Making Sense of Malabar: The Major, the Menon, and the Meaning of Plants
Lisa Rosner, Ph.D
Distinguished Professor of History, Stockton University
IASH Fellow, 18 April - 15 June 2018
In the spring of 2018, I had the wonderful experience of being an IASH Fellow for two months. I wish it had been longer! In addition to the excellent facilities, I benefited so much from the collaboration with other Fellows and scholars in and around Edinburgh. It is, I believe, not at all a coincidence that I ended up spending most of my time researching another collaboration, one that had been buried in the archives for some 200 years: the close working relationship between Major Alexander Walker (1764-1831), then attached to the Malabar Commission of the East India Company, and Callinguel Cunhy Coroo, a senior clerk, or menon, in the EIC revenue office in Calicut (modern Kozhikode) on the Malabar Coast (modern Kerala).
My investigation began with four manuscript volumes on plants of Malabar. Two of these consist of illustrations and are held by the Centre for Research Collections at the University of Edinburgh. The other two consist of descriptions of each illustration, and are held, together with the rest of the Walker of Bowland archive, in Special Collections at the National Library of Scotland. Both sets are clearly attributed to Walker and contain his bookplate. They are numbered, and the descriptions in the NLS volumes match the illustrations with the corresponding number in the CRC volumes. Internal evidence suggests that the illustrations and descriptions were compiled while Walker was stationed in Malabar from 1799-1801, and that he wrote the introduction and back matter some years later, perhaps during his retirement in the 1820s. It's not clear why these volumes, so obviously connected to each other, ended up in separate collections.
Walker makes it clear that the volumes were based on native informants, and that makes them very interesting to modern historians, who as Johan Mathews noted, have been examining the figure of the native intermediary or interpreter, in order to explore the question, "how colonial was colonial knowledge?" To frame that question more precisely for our purposes, we might ask, To what extent was the knowledge included in the volumes on plants shaped by Walker's colonial, European perspective? As Walker made clear, he made no claims to being a scholar. Indeed, he wrote, "As a science I knew little or nothing of Botany." But he knew how to develop cordial relations with local elites -- as he put it, "men of rank, of property, of education" -- because that was, in fact, an important part of his position with the Malabar Commission, charged with governing the region after the Mysore Wars. For that reason, when he "wished to obtain some knowledge of the natural productions of this beautiful Country," he requested "the assistance of some intelligent natives" in obtaining "drawings and descriptions of many plants. One native made the drawings, and the account of the plants was translated from the writing of another. Specimens of plants that I was not acquainted with were brought from a distance for my observation and instruction. The drawings were made in my presence."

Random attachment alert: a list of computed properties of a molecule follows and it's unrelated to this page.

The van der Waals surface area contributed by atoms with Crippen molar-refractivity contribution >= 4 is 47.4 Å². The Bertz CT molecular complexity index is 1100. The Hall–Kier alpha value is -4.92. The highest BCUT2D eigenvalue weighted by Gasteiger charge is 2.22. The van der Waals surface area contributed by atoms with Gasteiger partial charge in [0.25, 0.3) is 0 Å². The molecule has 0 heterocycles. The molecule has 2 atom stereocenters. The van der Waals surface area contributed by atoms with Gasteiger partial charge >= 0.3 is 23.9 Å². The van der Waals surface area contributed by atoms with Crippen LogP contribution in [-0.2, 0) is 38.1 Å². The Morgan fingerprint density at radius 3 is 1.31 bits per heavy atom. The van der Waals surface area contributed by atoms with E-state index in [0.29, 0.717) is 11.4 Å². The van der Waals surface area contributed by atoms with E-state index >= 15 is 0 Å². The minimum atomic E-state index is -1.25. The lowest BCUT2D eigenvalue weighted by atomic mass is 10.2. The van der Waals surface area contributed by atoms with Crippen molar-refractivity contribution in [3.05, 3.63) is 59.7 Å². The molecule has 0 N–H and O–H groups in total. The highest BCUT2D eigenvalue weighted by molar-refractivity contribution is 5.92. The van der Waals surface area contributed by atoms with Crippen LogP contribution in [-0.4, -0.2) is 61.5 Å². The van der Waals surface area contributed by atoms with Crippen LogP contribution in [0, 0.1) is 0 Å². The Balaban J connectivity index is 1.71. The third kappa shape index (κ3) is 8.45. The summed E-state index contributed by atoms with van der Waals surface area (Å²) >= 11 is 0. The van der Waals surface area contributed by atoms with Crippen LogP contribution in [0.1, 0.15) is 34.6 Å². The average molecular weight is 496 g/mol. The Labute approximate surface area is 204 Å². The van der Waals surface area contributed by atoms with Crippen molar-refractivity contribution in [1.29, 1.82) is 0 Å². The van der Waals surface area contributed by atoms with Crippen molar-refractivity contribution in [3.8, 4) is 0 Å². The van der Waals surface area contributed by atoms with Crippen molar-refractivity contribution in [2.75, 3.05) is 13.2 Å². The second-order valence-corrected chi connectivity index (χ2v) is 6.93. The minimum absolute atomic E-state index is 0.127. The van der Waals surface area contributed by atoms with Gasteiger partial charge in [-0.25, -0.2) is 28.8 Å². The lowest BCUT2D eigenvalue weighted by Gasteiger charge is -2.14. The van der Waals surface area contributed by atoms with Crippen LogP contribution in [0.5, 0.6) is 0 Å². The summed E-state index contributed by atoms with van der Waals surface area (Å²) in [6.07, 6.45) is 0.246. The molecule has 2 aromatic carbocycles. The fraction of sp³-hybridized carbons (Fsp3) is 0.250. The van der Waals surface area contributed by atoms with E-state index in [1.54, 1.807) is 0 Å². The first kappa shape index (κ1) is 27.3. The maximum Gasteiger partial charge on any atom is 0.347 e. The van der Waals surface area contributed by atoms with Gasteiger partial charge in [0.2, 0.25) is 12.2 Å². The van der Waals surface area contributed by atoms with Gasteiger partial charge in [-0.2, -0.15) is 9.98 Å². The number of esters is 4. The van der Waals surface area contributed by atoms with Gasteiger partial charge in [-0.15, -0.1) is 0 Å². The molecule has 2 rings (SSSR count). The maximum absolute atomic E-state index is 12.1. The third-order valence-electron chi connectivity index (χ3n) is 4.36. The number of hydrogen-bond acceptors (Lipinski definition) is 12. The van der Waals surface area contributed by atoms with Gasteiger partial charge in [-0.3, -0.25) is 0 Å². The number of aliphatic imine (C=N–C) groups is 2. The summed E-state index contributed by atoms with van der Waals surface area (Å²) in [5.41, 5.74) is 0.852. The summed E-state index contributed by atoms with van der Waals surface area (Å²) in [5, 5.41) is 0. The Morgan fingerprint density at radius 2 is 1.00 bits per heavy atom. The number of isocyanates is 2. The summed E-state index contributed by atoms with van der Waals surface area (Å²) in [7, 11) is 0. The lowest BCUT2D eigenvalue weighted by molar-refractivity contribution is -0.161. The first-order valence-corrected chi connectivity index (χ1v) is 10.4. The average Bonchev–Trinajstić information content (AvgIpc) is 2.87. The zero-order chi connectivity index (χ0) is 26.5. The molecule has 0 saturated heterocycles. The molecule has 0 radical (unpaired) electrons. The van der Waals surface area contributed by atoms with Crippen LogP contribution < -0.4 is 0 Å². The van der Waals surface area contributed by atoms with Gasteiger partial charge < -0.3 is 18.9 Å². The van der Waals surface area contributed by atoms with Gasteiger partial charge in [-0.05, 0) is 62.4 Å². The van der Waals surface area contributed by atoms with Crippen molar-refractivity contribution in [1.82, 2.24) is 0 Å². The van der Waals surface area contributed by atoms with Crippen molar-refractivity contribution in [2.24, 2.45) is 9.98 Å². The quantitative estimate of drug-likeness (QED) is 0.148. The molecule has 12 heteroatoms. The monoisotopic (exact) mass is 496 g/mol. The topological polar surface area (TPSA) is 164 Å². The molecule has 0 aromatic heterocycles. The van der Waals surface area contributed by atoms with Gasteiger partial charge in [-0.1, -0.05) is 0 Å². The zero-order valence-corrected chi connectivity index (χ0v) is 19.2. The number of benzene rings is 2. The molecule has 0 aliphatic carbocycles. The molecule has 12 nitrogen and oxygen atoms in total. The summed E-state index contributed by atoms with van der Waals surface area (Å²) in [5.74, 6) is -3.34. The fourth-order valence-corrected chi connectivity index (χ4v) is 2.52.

This was not undertaken as part of his formal responsibilities as administrator. Instead, he framed it as a pleasant way for him to interact with local allies. As Walker explained in the front matter to the volumes, "In the remote regions of India I was frequently in situations where the Natives were my only Society. I found their conversation amusing and interesting. I was instructed in their manners and habits. In the process of communication they threw off that reserve which they commonly shew in their intercourse with Europeans...It was no difficult matter to acquire their confidence. It was only necessary to convince them that I had their good at heart. They were good humoured and easy to please. It was this disposition under these circumstances doubtless, that made them do many things that were agreeable to me, and which they perceived I was desirous of."